Food - Drink
Gravlax Vs. Lox: What's The Difference?
By STEPHANIE FRIEDMAN
Whether it’s served with capers, cream cheese, or scrambled eggs, lox is beloved in the U.S. as a brunch and bagel shop staple. However, silky and salty cured salmon is also common in many other countries, and Scandinavian gravlax is a delicious variety that looks very similar to lox, but has a few key differences.
Gravlax is formally referred to as "Gravad lax," which loosely translates to "salmon from the grave," since it was originally made by burying fish in sand. Today, gravlax is prepared by covering salmon in a thick blanket of salt, sugar, and dill, and other ingredients such as aquavit or juniper berries may be added to mellow out the flavor.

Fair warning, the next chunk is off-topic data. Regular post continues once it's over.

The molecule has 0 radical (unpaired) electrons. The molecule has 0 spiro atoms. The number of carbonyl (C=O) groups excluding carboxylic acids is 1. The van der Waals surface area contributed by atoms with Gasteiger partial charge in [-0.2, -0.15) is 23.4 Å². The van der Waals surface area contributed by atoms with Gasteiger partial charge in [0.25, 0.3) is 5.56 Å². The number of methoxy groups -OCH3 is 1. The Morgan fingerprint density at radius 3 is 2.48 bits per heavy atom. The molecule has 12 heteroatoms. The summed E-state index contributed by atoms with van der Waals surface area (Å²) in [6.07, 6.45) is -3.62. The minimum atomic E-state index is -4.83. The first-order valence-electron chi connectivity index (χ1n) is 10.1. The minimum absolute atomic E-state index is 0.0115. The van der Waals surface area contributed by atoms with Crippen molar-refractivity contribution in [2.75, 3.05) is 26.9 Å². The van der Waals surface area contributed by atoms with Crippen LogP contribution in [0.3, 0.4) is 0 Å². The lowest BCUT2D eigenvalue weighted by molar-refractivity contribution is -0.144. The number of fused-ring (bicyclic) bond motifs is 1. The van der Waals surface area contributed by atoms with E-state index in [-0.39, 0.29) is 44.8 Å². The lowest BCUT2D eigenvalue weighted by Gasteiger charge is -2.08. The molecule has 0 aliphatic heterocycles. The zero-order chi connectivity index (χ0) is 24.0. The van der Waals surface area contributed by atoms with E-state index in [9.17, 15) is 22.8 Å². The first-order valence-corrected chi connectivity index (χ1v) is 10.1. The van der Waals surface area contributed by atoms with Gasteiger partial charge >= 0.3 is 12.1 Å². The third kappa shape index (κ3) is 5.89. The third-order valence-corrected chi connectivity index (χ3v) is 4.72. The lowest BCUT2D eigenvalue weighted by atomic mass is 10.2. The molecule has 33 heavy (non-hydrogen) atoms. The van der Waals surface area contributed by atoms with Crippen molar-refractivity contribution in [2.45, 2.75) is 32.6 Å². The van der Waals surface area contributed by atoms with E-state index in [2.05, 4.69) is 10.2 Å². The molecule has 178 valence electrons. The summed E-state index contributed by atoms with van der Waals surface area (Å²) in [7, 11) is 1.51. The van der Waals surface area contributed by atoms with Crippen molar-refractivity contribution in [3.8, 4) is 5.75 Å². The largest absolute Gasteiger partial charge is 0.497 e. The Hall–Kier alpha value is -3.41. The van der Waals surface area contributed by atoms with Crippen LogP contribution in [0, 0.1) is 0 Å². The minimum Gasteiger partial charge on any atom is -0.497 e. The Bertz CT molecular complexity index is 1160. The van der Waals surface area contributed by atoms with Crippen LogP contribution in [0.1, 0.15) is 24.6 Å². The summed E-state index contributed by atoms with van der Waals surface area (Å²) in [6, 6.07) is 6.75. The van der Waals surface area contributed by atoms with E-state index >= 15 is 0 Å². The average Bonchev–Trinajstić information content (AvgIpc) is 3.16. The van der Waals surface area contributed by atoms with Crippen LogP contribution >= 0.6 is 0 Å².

While lox is often cold-smoked, gravlax is usually not smoked at all, and is slightly less tender than lox with a more "raw" flavor that bears a resemblance to sashimi. However, both of these cured salmon preparations can be found in specialty delis, and are delicious at breakfast or as appetizers paired with crackers and pickled vegetables.